Free Mail Servers
Free and Open Source Email Servers / Mail Transfer Agents
Free Mail Servers
The free mail servers (sometimes called Mail Transfer Agents, or MTA for short) on this page allow you to transmit email from one computer to another, using something called the Simple Mail Transfer Protocol, or SMTP for short. For example, it can receive email from an email client (software) and send it to another system. They can also allow email clients to retrieve its stored messages using either the Post Office Protocol, or POP3 for short, or the Internet Message Access Protocol, or IMAP. The email servers can either deliver the messages directly to the destination (end-to-end delivery) or relay them to another mail server for further transmission.
Please note the following:
The programs mentioned on this page are not for the ordinary email user. If all you want is a computer program that allows you to read and write email, please see the Free Email Clients page instead. On the other hand, if you want free email services (like webmail or the like), please go to the Free Email, Webmail, and Email Forwarding page.
Note that some of the software packages listed below are noted as being available only as source code. For non-programmers, in plain English, this means that the programs are distributed in a form that cannot be run directly on your computer. It has to be converted into a machine-readable form using a process known as "compilation" — that is, in programming lingo, you will need to "compile the program" before it can be used. For most non-programmers who only want to set up and use a program rather than muck around with technical stuff, this basically implies that you should probably skip that particular piece of software and look for another one that comes with a ready-to-run package.
Free Mail Servers (Email Servers / Mail Transfer Agents)
- hMailServer (Windows)
This mail server for Windows, hMailServer, supports the SMTP, IMAP and POP3 email protocols. It also includes a score-based spam filtering system (SpamAssassin) and can be integrated with antivirus software (to scan incoming and outgoing email). Other features include support for server-side rules, SSL, multihoming, virtual domains, routing, built-in backup, etc.
- Mercury Mail Transport System (Windows, Novell NLM)
Mercury supports the following protocols: SMTP, POP3, IMAP (IMAP4rev1), SSL (for SMTP, POP3 and IMAP), PopPass, HTTP (for mailing list management), finger and PH (for directory lookups). It can handle multiple domains on one system, supports aliases, autoresponders, forwarding, filtering, Bayesian spam filtering, mailing lists, multiple queues, domain mailboxes (that receives all mail sent to a particular domain), customisable ("customizable" in US English) notifications (such as delivery failure messages), greylisting, relaying, killfiles, blocklists, full session logging, the ability to listen on multiple ports, the ability to relay messages via SMTP or use full end-to-end delivery, the ability to restrict which connections are allowed (based on address range), etc. (This is just a subset of the list of features available: the full list is too long to mention here. Please see their site or documentation for details.) This mail server is only free for private or non-profit use.
- Apache James (Windows, Mac OS X, Linux)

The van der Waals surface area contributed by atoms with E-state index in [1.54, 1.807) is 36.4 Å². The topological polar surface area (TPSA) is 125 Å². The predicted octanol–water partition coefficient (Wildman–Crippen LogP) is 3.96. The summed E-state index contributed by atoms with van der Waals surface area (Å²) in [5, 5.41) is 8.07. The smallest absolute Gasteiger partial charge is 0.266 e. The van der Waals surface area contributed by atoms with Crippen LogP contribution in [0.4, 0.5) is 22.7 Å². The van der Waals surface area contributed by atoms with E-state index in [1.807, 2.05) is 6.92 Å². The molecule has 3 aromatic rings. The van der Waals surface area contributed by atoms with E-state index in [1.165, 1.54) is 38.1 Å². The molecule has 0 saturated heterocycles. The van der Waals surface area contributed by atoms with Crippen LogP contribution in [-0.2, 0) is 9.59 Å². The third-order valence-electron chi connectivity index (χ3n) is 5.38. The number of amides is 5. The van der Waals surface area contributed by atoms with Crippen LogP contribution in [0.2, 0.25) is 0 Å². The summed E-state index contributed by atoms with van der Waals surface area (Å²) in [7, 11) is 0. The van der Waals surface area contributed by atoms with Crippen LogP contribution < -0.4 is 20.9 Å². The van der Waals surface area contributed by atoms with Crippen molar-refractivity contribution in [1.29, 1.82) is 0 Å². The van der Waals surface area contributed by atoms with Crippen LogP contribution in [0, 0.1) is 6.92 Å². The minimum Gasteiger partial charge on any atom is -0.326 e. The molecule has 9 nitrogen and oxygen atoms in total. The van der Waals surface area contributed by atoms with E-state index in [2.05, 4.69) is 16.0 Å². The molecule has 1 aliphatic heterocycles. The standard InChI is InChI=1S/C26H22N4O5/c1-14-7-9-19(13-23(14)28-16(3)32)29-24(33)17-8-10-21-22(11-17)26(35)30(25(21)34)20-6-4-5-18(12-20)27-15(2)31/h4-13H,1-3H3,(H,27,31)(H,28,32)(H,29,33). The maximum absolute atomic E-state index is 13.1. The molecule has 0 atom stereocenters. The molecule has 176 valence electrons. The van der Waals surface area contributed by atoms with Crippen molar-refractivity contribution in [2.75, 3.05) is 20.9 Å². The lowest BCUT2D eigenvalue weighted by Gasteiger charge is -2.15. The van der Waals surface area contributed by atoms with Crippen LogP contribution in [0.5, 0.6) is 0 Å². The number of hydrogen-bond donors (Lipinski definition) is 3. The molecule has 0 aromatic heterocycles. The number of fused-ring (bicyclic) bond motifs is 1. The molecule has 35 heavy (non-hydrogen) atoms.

Apache James is a mail transfer agent ("MTA") that implements POP3 and SMTP. IMAP support has been added to the version 3 series of the software, which, at the time I write this, is still under development. The software can also function as an NNTP news server. The software is written in Java, which means that it can run on any system that has a Java Virtual Machine installed.
- Citadel (Linux)
Citadel is actually a groupware program (with instant messaging, bulletin boards, shared calendars, mailing list server, etc), but it is listed here because it includes an email server. It supports ESMTP, POP3, and IMAP, and also includes a webmail interface. Access to your email over TLS/SSL is also supported. It has built-in spam filtering with support for things like blacklists, SpamAssassin, and an antivirus. Binary packages for Debian/Ubuntu Linux are available. For all other Linux users (or perhaps also users of other Unix type systems, including Mac OS X), you will need to compile the program yourself from the source code.
- Postfix (Unix-type systems) (Source code only)
Postfix is a mail transfer agent with support for SMTP, DKIM, DomainKeys, SenderID, TLS encryption and authentication, junk email filtering, etc.
- qmail (Unix-type systems) (Source code only)
This software, qmail, is an SMTP server for Unix-based systems like Linux (and presumably also Mac OS X). It was written to be a secure replacement for sendmail (another mail server). It also provides a POP3 service.
- Sendmail (Unix-type systems) (Source code only)
Sendmail supports SMTP, ESMTP, UUCP, etc. It is known (or perhaps more accurately, notorious) for being hard to configure, the result of its attempt to provide the administrator with the ability to control many things.
- Qpopper (Windows [with cygwin], Mac OS X, Linux) (Source code only)
Qpopper supports POP3 and TLS/SSL. It also features authentication via login name/password, APOP, Kerebos and PAM. As far as I can tell, it does not implement any support for SMTP, which means that you can send outgoing mail through this email server from your email software. It is released as source code, so you will need to compile the program into an executable before you can use it.
Can't Find What You're Looking For?
Search the site using Google.
How to Link to This Page
It will appear on your page as: